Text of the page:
78. That is so interesting. The next time you come out to Tyler Arboretum I’d love to meet you there and have you tell Chris about nature. The Arboretum is right down the street from our house. We can walk there.

  79. Hi Donna,
    We live in a mostly surburban area but with quite a lot of woods that support deer, fox, and bob cat. My husband and I see many different types of birds in our area, but we are puzzled by an extremely large bird in our yard with a 8 foot or more wing span. When workers on our property first discribed it we told them that it is most likely a Turkey Vulture. Now I have been seeing the same bird and it is too big for that. It hides in the large trees on our property and I mostly see it’s shadow on the lawn (when I am working outside or viewing the garden out of the window) and have supprised it out of our trees several times. It is black like the vulture but much larger, what could this be?

    • Hi, Lisa

      Is it a Black Vulture? Black vultures are large like Turkey Vultures but the head is black. But, Black Vultures can be a tad smaller than Turkey Vulture.

      You didn’t say where you are. If you are in North America there are several choices.

      An immature Bald Eagle (mature birds have a white head, immatures a dark head). An photo of an immature is further down on the Wikipedia page.
      A Golden Eagle
      Or even a California Condor. A huge bird with a similar ugly head like a Turkey vulture.

      This all sounds very exciting.

  80. Wow. What great camouflage. I wouldn’t have guessed these were anything but old bits of tree hanging on to the branch. I’ll have to see if I can find some!

  81. Do you guys have like a place i can go to get 25 picturees of plants native to Pennsylvania, I need the pictures for my class project for Honors Biololgy. Please Helppp!

    • Hi Caterina

      A good place for PA native plant photos is the USDA Plants Database. http://plants.usda.gov/. Take a list of plants (like the lists on this blog) and search by common name or scientific name. Most of the photos on the site are public domain-copyright free but some are under copyright. But, you can use the photos for educational purposes (like your project) and not worry about copyright. Just remember to give credit where credit is due and include the name of the photographer and where you got the photo. Good luck and I hope your project turns out well. Feel free to contact me if you have any questions. Donna

  82. I absolutely LOVE this swamp and can actually imagine being in heaven there. Your photos are so good and really bring out the beauty and serenity of the place – what an absoloutly grand time you must have had…precious!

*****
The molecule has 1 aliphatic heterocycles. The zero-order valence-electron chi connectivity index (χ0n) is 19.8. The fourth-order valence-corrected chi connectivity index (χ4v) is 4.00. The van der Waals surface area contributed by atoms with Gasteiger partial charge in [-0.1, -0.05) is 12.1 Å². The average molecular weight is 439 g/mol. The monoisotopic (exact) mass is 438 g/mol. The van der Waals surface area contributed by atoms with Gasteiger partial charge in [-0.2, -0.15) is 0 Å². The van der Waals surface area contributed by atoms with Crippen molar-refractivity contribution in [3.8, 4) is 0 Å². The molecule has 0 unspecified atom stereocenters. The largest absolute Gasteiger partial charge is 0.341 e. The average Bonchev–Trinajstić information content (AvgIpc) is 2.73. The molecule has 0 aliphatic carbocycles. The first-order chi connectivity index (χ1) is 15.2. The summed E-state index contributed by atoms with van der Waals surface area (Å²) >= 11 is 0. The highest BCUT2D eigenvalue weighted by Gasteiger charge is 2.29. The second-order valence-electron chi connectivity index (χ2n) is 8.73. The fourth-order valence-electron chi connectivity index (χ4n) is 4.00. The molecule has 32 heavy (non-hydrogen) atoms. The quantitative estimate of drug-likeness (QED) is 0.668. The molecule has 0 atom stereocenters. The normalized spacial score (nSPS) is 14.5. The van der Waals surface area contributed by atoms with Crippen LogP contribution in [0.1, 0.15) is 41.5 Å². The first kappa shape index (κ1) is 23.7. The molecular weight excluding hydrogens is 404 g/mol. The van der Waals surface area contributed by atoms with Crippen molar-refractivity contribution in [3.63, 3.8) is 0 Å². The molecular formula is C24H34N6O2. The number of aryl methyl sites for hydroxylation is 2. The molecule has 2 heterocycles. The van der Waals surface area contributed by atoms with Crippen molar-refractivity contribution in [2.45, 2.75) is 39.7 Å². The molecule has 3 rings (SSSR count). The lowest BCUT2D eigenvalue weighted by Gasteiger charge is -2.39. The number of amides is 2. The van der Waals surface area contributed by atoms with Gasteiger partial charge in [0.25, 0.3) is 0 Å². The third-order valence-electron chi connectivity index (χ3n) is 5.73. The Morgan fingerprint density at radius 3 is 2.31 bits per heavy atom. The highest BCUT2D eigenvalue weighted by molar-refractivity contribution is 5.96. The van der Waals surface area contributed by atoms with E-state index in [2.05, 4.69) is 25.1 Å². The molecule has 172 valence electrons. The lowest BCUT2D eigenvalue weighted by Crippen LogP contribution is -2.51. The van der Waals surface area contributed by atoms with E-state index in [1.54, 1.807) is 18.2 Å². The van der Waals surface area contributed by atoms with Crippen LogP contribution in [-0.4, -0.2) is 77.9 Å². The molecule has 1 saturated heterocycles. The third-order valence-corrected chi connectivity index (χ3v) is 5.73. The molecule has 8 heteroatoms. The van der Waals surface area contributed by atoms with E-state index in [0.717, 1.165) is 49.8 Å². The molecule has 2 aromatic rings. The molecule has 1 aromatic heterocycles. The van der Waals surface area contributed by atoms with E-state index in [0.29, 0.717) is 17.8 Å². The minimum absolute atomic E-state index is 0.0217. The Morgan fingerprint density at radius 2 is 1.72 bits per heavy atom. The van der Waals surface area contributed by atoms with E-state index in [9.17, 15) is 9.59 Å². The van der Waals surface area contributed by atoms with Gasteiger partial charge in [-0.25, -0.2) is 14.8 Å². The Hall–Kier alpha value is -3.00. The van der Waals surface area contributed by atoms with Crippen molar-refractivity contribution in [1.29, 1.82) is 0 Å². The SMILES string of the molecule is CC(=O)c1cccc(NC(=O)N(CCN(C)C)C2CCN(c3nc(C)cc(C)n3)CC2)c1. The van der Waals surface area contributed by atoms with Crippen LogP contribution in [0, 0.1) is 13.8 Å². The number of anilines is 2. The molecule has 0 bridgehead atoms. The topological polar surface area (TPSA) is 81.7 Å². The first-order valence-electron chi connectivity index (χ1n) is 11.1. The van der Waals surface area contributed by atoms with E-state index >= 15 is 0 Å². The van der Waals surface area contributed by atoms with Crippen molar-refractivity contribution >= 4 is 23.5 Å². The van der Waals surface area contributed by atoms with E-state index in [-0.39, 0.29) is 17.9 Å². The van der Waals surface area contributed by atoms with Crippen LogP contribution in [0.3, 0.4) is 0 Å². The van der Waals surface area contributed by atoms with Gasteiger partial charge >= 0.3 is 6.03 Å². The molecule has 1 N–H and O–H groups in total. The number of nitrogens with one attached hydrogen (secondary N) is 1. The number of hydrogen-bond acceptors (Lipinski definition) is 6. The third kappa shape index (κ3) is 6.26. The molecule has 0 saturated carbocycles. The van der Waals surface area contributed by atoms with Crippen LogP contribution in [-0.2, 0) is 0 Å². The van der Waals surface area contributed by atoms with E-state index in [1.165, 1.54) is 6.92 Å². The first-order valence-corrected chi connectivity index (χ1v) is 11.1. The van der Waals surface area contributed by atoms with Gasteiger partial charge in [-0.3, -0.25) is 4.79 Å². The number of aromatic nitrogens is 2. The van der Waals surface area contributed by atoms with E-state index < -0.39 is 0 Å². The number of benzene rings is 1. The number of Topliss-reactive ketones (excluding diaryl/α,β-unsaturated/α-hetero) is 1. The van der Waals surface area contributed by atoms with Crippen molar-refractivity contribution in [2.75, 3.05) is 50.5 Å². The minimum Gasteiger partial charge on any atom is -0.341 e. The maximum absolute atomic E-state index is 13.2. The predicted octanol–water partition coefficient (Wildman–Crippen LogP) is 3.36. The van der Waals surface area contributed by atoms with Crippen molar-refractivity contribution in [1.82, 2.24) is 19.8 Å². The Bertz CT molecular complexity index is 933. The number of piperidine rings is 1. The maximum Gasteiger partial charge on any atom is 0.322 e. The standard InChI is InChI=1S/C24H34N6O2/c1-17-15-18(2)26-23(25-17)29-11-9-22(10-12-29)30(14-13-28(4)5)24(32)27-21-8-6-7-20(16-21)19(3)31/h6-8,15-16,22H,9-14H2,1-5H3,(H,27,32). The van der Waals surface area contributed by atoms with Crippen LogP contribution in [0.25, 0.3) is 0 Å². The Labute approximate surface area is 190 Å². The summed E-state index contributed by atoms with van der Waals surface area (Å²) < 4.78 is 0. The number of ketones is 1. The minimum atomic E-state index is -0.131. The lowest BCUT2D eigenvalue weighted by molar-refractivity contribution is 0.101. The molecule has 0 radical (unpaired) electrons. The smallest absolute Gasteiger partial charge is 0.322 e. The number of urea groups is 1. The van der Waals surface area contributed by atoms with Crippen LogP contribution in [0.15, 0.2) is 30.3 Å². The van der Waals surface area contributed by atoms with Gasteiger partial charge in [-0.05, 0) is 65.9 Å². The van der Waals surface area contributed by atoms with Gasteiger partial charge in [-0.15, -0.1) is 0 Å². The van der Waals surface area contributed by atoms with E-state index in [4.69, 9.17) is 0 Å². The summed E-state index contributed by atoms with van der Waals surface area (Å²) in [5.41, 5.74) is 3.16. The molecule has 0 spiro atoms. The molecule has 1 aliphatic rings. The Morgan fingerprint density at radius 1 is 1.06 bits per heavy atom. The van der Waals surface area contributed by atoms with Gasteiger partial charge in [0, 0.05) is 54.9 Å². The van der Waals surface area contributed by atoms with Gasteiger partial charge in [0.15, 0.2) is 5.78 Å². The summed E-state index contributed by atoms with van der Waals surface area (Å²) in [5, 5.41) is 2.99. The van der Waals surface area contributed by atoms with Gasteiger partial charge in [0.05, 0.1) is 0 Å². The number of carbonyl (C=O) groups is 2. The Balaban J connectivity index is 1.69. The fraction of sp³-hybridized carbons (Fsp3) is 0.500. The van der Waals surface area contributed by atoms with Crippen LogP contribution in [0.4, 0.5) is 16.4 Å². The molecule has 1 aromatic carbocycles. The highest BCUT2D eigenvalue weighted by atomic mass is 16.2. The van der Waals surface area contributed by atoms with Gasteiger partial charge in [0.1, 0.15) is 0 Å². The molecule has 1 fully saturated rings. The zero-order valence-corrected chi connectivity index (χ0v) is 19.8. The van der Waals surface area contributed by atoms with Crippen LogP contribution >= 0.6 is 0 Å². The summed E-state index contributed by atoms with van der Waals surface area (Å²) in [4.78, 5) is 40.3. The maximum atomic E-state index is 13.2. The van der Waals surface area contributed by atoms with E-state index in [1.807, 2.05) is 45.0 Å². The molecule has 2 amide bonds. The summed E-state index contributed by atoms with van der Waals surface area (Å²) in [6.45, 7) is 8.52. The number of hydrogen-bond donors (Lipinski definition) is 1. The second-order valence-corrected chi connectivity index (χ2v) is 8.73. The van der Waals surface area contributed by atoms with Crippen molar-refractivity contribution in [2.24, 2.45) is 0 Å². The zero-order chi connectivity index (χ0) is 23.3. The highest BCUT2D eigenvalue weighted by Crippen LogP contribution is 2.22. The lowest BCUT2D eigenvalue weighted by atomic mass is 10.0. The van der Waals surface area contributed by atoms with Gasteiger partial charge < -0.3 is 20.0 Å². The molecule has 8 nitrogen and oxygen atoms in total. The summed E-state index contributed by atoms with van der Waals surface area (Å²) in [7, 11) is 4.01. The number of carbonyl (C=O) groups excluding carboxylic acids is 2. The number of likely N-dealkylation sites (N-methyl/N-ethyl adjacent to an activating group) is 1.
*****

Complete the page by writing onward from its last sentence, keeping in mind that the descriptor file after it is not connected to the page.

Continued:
83. Mulch volcanoes are horrible and idiotic. I had no idea they are also an insidious form of planned obsolescence as well.

  84. What a wonderful side trip!! Thanks so much for sharing your experience and pictures! Having lived in the midwest all my life, seeing what is special and unique to other parts of the country are interesting and educational.

    • Hi, Sean
      Yes, the cypress knees may provide support in a hurricane. And trees in a large group, such as a forest, are able to withstand gale force winds better than a tree all by its’ self.

      We can also think about the mistake that landscapers make when they deliberately add what is commonly referred to as “mulch volcano” mounds around the base of trees. The landscapers know that the flare at the base of a tree trunk needs to remain uncovered and that the tree breathes through the roots just beneath the soil surface. Landscapers know that the tree is suffocating under the mounds and will die in three to five years. They can replace the tree and charge for the purchase and planting of a new tree. An former landscaper told me that the landscapers know full well what they are doing to tree with the volcano mounds.

      Sorry, Sean but your comment lead me to a pet-peeve of mine. Thanks again.

      I think the Bald Cypress are much like most trees and need their roots to absorb oxygen from the air, hence the cypress “knees”.

    • Hi, Melissa

      Sometimes, I can only share what I see on my blog readers. In Philly, some folks hyperventilate at the mere though of a “wild” animal anywhere near them.Luckily, there are folks here in Philly who are just as thrilled with “wild” critters as I am.

  85. Although we live in the woods (Indiana), we only get to see the local foxes when the lake upstream from our creek freezes over in the winter causing the ducks to move downstream to our creek which continues to flow due to springs. The fox come to stalk the ducks on the sandbanks, hoping for a meal. We enjoy these rare sights and someday hope to have our camera with us to get a picture.